Dec. 26th, 2009 07:32 pm (UTC)
I think if this had been a book geared towards adults, we wouldn't have been hit over the head about Katsa's lifestyle choice. But because it's YA, I can't help but wonder if the author wanted her target audience to realize THERE ARE OTHER OPTIONS to getting married and why those options might be viable rather than alienating. Does that make sense?
Dec. 26th, 2009 08:08 pm (UTC)
Hmm, maybe the reasoning behind it was tryin to give teens some sort of idea about other options.

But marriage I think is something a lot of people already have opinions on, even if it's "I am not sure", and I think most teens already are forming theirs. And maybe that''s why there was a strong reaction from a lot of readers about it.

If I think where Cashore really went wrong..*ponder ponder*.. I wish that the not wanting to get married was either explained more fully/better (how is she connecting marriage to being owned? Or that Po and she won't be free to love someone else afterwards? It's vague and implied and I don't know where she gets these ideas from), or less (as if Katsa had decided and it was no one else's business anyway). The way Katsa was so defensive and practically freaks out about it ended up making the argument weaker so the reader questions her decision.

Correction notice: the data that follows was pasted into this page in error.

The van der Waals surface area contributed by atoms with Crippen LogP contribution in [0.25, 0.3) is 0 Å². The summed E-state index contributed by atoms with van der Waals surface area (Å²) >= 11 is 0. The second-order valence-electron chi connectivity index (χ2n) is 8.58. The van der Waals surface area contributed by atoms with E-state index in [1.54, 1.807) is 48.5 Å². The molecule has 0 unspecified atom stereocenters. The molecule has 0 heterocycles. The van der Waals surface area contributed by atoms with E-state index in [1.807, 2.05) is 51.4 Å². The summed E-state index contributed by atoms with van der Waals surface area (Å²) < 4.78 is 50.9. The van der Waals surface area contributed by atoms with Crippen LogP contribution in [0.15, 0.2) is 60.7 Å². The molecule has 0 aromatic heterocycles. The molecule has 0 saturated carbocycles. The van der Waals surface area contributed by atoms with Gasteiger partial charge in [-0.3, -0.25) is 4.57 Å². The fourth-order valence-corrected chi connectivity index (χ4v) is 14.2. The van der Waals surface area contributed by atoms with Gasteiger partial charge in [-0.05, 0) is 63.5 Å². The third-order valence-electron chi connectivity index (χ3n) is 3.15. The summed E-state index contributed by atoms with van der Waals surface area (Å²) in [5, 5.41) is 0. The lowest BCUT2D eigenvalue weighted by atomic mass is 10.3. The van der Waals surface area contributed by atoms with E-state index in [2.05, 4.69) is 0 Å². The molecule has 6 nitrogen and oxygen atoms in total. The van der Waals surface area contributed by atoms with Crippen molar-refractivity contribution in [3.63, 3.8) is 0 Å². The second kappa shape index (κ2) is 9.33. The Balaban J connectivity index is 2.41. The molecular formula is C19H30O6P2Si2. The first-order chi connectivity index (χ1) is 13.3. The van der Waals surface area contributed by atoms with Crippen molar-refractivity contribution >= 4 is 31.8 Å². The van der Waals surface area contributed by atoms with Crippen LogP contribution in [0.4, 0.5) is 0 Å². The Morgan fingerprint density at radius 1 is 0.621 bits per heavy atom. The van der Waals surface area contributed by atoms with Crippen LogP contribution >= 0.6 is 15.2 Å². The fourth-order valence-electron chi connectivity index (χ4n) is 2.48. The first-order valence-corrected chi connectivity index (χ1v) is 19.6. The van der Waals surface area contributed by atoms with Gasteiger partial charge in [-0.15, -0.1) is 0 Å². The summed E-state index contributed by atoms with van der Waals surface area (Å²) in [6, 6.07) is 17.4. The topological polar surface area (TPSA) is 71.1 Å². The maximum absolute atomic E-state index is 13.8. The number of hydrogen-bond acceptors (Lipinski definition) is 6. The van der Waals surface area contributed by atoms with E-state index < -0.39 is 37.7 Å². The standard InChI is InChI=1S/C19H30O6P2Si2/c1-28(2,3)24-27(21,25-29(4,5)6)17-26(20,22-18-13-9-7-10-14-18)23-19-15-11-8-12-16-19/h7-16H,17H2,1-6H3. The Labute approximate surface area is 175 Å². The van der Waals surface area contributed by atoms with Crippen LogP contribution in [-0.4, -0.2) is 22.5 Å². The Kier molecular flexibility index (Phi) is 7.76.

Dec. 27th, 2009 02:19 am (UTC)
It's been over a year since I read this, so my thoughts on this are pretty fuzzy. I remember being surprised by Katsa's decision, but I was so happy about it that I didn't care whether or not the author was beating a dead horse. And at the time, Katsa and her attitude was SUCH a welcome change from Bella, who's about as traditional as you can get in terms of what women should do after they get out of high school (short of wanting to be a vampire, of course). :)
Dec. 28th, 2009 02:28 am (UTC)
Oh, right, Bella. I don't know what happened, I still say I liked TWILIGHT, but it went downhill after that. And BREAKING DAWN?! Oy vey, it was crazy. So crazy it became entertaining. Katsa is a much better role model, NO QUESTION.
( 7 comments — Leave a comment )